- Breakdown of law/gang violence
Type 3. Low Intensity – Protracted Duration
These events represent the most varied and dangerous situations because they occur along a very long timeline. Low-intensity events also be understood as the vectors for many of the “worst case” scenarios, as they’re typically created by a more traumatic, short-term, moderate-intensity situation; as such, the challenges they present are often the “secondary” or “tertiary” concerns discussed earlier. While these events do not affect you on a ‘person to person’ level, they fundamentally change the dynamics of your interactions for their duration, which is indefinite. These problem will require all the skills, mindset, and equipment of all three lines of gear, plus anything you can scavenge using your skills/equipment. More on this in the “Gear Concepts and Lines” below.
Perhaps most important when considering Low Intensity – Protracted Duration events is that within these events, the probability of Type One and Two events increases drastically. That is to say, in an economic collapse, for instance, you’re far more likely to face a situation in which you’re facing a resource shortage or are being targeted directly.
Examples of “low-moderate intensity – protracted duration” incidents are:
- Occupation by military
- Economic collapse
- Pandemic outbreak of a deadly disease
- Nuclear war
- Being shipwrecked
With the above grim prospects to consider, we would be awash in fears, it would be almost impossible to nail down any way to provide a sound “solution” to the problems, and perhaps most importantly, we would be wondering how to take the first step.
Enter Probability and Proximity. While no one can foresee the future, most can clearly see that the position we find our global community in is laden with economic, socio-political, and military encumbrances that cannot be reconciled. Each of us individually must scrutinize for ourselves what we believe to be the most likely situations and how our local area will be impacted. The needs of someone in Detroit, Michigan will be significantly different than someone living in the countryside of Belgium. Again, we apply the idea of “consistency across categories” — a concept from martial artist Marc Denny — which means that we take steps to prepare for any emergency by using a combination of skill-set, mindset, and tactics that are generic rather than specific.
The general approach is to work from the outside in — that is, from the longest, most unlikely situations first. The reasoning behind that is this: Most of the situations that are of shorter duration and intensity are precursory to the larger event, and therefore you can eliminate the least likely emergencies and focus on the most plausible ones.
It’s important to re-evaluate these considerations every so often, especially when you move to a new location or have a change in life such as a marriage, birth of a child, death in the family, etc.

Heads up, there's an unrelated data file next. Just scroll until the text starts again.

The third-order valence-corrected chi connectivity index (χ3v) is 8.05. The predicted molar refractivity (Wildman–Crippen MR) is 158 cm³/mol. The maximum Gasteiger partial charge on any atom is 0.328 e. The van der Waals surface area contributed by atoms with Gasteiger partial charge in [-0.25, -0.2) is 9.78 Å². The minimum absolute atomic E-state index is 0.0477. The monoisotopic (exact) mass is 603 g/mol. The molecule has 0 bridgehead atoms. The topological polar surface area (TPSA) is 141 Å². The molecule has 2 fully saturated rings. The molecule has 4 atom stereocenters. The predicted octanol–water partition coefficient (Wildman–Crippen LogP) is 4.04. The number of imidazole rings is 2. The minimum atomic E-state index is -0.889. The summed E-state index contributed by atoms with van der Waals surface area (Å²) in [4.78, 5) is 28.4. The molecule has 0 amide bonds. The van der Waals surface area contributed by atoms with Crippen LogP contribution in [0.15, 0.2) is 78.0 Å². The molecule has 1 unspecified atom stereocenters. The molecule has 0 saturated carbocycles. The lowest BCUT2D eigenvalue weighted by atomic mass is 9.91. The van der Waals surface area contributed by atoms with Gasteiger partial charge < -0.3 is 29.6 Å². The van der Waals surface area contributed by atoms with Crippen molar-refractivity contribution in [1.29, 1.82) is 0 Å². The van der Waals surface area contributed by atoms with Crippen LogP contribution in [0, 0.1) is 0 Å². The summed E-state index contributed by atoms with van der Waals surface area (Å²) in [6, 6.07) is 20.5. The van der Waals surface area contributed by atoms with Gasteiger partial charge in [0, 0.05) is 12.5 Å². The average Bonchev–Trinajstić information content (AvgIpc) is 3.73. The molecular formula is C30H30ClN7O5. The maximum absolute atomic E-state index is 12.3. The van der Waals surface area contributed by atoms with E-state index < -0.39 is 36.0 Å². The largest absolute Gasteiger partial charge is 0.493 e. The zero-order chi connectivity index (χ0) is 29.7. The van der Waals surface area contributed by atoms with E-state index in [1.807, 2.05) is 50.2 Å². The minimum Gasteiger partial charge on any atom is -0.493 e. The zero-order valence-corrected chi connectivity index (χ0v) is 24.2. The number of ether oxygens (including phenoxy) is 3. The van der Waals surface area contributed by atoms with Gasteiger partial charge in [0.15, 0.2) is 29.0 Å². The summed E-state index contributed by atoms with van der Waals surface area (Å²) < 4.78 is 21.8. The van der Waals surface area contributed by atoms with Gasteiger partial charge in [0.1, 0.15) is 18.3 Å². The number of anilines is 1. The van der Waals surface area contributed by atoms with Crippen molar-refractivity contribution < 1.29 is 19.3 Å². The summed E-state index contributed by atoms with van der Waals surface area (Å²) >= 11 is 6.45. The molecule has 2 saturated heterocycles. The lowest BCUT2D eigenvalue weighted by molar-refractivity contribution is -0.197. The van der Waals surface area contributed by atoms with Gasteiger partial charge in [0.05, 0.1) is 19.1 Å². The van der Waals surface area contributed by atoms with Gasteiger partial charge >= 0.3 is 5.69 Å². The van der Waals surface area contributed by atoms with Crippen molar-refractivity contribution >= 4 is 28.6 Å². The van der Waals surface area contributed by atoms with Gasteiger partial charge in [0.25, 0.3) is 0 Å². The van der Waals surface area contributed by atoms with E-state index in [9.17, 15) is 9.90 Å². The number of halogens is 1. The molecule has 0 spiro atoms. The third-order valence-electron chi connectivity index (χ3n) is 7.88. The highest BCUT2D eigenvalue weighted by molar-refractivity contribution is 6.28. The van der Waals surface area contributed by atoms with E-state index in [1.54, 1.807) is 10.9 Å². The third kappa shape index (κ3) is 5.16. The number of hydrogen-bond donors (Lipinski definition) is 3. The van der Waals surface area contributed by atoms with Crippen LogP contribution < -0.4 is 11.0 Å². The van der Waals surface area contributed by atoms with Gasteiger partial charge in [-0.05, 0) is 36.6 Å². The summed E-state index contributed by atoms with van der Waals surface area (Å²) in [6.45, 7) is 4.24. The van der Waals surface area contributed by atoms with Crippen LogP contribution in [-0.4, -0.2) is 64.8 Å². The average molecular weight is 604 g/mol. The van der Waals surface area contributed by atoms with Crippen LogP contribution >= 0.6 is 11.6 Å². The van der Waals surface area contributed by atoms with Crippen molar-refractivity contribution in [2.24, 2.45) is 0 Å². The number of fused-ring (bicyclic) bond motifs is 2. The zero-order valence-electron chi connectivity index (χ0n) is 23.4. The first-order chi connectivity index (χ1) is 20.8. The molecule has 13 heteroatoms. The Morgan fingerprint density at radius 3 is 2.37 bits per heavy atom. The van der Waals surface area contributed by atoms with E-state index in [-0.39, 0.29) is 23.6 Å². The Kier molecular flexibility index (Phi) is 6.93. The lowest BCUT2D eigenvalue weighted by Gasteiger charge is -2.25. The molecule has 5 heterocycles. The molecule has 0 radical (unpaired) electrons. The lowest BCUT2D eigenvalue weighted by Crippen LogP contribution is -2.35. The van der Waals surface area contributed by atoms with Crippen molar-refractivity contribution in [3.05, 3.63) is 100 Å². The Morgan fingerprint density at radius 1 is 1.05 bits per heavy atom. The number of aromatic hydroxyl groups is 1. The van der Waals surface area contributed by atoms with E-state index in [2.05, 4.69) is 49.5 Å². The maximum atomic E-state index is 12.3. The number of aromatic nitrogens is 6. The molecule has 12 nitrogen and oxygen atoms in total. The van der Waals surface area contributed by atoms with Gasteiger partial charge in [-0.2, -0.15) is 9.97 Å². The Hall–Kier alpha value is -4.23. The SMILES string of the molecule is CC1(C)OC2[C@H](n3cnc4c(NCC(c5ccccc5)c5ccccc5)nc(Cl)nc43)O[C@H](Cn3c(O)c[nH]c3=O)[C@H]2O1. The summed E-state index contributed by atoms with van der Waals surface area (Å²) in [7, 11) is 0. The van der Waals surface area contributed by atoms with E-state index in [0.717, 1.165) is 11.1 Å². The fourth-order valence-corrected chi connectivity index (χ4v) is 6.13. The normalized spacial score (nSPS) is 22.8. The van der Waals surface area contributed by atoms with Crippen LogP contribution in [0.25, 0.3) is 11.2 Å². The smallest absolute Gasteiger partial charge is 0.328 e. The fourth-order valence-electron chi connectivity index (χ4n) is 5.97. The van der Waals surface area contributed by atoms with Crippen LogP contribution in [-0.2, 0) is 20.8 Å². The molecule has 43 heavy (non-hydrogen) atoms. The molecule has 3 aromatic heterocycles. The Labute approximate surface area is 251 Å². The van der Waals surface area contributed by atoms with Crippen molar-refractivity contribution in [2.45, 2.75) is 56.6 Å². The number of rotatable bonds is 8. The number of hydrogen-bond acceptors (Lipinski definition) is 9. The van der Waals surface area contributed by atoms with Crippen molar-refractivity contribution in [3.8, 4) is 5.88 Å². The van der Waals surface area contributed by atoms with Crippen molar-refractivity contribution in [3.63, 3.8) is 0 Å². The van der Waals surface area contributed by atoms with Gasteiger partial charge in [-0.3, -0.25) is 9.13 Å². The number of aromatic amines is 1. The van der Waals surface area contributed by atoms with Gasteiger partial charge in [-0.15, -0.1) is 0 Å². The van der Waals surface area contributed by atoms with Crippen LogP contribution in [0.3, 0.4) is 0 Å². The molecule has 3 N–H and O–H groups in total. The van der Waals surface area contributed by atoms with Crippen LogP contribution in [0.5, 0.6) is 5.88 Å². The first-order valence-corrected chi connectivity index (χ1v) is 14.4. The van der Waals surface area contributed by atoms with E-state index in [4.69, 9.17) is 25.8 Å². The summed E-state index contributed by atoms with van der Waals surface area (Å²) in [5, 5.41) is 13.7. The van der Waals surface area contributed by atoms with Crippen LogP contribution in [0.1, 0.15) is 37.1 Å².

For example, I believe nuclear war to be a very remote possibility at this time, but an economic collapse is very likely within the next few years; from this, we can say that the more immediate concerns would be things like riots, delays in shipments/deliveries, loss of purchasing power, and (even more ‘close to home’) increased petty crime, such as theft, assault, robbery, home invasions, and perhaps more violent crimes as well.
This allows us to “funnel” the possibilities into a simple package that we can then begin to assess.
Part II: Emergency Plan of Action
Practicality vs. Wishful Thinking
This is where planning meets a critical juncture -– the crossroads of actionability and impracticality. During this portion, we’ll discuss how to plan, and what steps to take to get yourself in the best position possible, without digressing into time-wasting distractions based on what you’d like, rather than what is realistic for your situation. For this component, we’ll break this into three subsections, one for each of our “types” of emergency. It’s an important first step to properly identify what type of emergency you’re facing, but as a part of your plan, we’ll start building from the base (Type 1) and discuss ways to increase your preparedness as we ascend through the categories.
Type 1. High Intensity – Short Duration
This class of emergency requires the highest degree of vigilance and relies most on personal preparedness. Type 1 emergencies happen fast, carry great risk, and leave very little room for error.
Immediate accessibility and skill set are going to be the prime influences on how you handle these emergencies, so when it comes to planning your training, these are some of the most actionable and accessible skills.
We’ll further break these skills down into three categories and what you can do about them:
1. Survival Skills
2. Self Defense Considerations
3. Emergency Management
These skills are all about balancing our environmental resources, and can be extremely simple (such as not producing carbon monoxide in confined spaces) or require years of experience to master (such as trapping game). While the “core” three have been briefly covered, please see below for more.
These skills are for the direst of circumstances, and we can look closer to home for some practical solutions for a crisis.
The most obvious topics are food preparation and storage, and drinking water, but take this time to think about ways you’ll heat and cool your home, how you’ll cook your food and purify your water, and how much energy those tasks require. Because these are the kind of emergencies that do not last for days, we’re not as concerned with things like navigation, curing meat, or trapping/fishing for food.
Some common actions for a “shelter in place” type of emergency:
- Develop a plan to purchase and store enough food for three months (and beyond, once you’ve reached the 3-month goal)